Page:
|First Samoan Civil War|
Supporters of Mata'afa|
|Commanders and leaders|
Tupua Tamasese Titimaea (until 1891)|
Tupua Tamasese Lealofi I (from 1891)
Hptm. Eugen Brandeis (de)
The First Samoan Civil War refers to the conflict between rival Samoan factions in the Samoan Islands of the South Pacific. The war was fought roughly between 1886 and 1894, primarily between Samoans fighting over whether Malietoa Laupepa or Mata'afa Iosefo would be King of Samoa. However, the German military intervened on several occasions. There was also a naval standoff between the United States, Germany, and the United Kingdom. After the 1889 Apia cyclone destroyed six of the German and American ships stationed at Samoa, the three countries decided that Laupepa would be the King.
Germany fought in Samoa in defense of Tamasese, their choice for Tafa'ifa, the King of Samoa, after the reigning king Malietoa Laupepa was usurped and exiled. Tamasese and his German allies faced a rival faction, headed by popular Samoan chief Mata'afa Iosefo. Germany was looking to expand its new empire and its commercial interests. America, also looking to protect its commercial interests in Samoa, sent three warships—USS Vandalia, Trenton, and Nipsic—to monitor the island. Britain also sent a ship to protect its interests, HMS Calliope.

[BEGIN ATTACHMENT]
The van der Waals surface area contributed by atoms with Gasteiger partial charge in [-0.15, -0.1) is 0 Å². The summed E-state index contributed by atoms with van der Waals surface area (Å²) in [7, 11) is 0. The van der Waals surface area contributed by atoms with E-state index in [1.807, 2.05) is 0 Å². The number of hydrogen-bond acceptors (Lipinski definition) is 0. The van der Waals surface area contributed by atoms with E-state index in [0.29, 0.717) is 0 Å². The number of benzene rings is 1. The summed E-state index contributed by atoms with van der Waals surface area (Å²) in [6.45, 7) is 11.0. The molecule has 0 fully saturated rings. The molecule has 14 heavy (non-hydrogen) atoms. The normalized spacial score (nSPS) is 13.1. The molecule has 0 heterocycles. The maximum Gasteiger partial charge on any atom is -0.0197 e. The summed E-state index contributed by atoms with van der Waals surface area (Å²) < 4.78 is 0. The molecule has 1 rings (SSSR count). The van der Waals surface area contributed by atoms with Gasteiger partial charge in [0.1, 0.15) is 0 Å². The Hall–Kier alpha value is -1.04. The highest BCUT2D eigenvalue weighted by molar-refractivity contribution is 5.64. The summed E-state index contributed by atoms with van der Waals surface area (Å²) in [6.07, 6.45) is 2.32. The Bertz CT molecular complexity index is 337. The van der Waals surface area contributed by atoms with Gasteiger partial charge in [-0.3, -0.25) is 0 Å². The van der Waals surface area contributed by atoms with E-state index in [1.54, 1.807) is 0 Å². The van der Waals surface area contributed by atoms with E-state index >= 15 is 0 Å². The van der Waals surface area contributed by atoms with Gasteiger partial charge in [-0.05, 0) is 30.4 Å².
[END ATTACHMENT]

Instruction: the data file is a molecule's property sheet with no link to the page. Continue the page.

Tensions heightened with the United States after a German shelling of Mata'afa's rebel villages also resulted in destruction of American owned property in 1887. One battle at Vailele in September 1888, following German bombardment of his rebel villages, resulted in Mata'afa's warriors destroying an invading German contingent and plundering their plantations. Throughout the war, the German, American, and British ships were in a naval standoff known as the Samoan crisis. The three western powers finally agreed that Malietoa Laupepa would be restored as King of Samoa in 1889 after a cyclone destroyed both American and German warships at Apia harbour, halting hostilities between the powers. However, the conflict on Samoa went on until 1894, when Laupepa became king again.
Nine years later, with the death of Malietoa Laupepa, hostilities broke out again in 1898 in the Second Samoan Civil War. However, this conflict was quickly ended by the partitioning of the island chain at the Tripartite Convention of 1899.